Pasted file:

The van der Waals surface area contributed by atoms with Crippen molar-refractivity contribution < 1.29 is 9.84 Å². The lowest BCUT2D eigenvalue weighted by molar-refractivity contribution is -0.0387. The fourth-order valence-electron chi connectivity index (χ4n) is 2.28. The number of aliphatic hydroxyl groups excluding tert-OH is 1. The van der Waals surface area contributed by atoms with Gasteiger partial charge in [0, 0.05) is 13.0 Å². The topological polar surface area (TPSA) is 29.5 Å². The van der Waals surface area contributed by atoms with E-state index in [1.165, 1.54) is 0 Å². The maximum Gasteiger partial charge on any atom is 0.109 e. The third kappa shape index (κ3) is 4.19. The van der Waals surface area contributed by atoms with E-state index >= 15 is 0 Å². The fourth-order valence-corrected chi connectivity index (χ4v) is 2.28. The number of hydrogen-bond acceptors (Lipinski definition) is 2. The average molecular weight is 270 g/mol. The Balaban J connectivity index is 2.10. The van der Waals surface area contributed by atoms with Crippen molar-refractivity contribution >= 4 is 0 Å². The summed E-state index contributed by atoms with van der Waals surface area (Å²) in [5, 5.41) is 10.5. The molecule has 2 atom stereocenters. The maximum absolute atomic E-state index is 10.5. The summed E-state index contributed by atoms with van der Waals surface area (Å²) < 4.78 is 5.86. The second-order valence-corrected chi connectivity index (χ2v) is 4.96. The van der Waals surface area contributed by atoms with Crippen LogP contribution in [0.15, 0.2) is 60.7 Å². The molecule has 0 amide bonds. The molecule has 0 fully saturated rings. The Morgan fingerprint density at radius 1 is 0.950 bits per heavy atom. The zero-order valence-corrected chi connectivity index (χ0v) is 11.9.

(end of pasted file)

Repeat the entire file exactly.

The van der Waals surface area contributed by atoms with Crippen molar-refractivity contribution < 1.29 is 9.84 Å². The lowest BCUT2D eigenvalue weighted by molar-refractivity contribution is -0.0387. The fourth-order valence-electron chi connectivity index (χ4n) is 2.28. The number of aliphatic hydroxyl groups excluding tert-OH is 1. The van der Waals surface area contributed by atoms with Gasteiger partial charge in [0, 0.05) is 13.0 Å². The topological polar surface area (TPSA) is 29.5 Å². The van der Waals surface area contributed by atoms with E-state index in [1.165, 1.54) is 0 Å². The maximum Gasteiger partial charge on any atom is 0.109 e. The third kappa shape index (κ3) is 4.19. The van der Waals surface area contributed by atoms with E-state index >= 15 is 0 Å². The fourth-order valence-corrected chi connectivity index (χ4v) is 2.28. The number of hydrogen-bond acceptors (Lipinski definition) is 2. The average molecular weight is 270 g/mol. The Balaban J connectivity index is 2.10. The van der Waals surface area contributed by atoms with Crippen molar-refractivity contribution >= 4 is 0 Å². The summed E-state index contributed by atoms with van der Waals surface area (Å²) in [5, 5.41) is 10.5. The molecule has 2 atom stereocenters. The maximum absolute atomic E-state index is 10.5. The summed E-state index contributed by atoms with van der Waals surface area (Å²) < 4.78 is 5.86. The second-order valence-corrected chi connectivity index (χ2v) is 4.96. The van der Waals surface area contributed by atoms with Crippen LogP contribution in [0.15, 0.2) is 60.7 Å². The molecule has 0 amide bonds. The molecule has 0 fully saturated rings. The Morgan fingerprint density at radius 1 is 0.950 bits per heavy atom. The zero-order valence-corrected chi connectivity index (χ0v) is 11.9.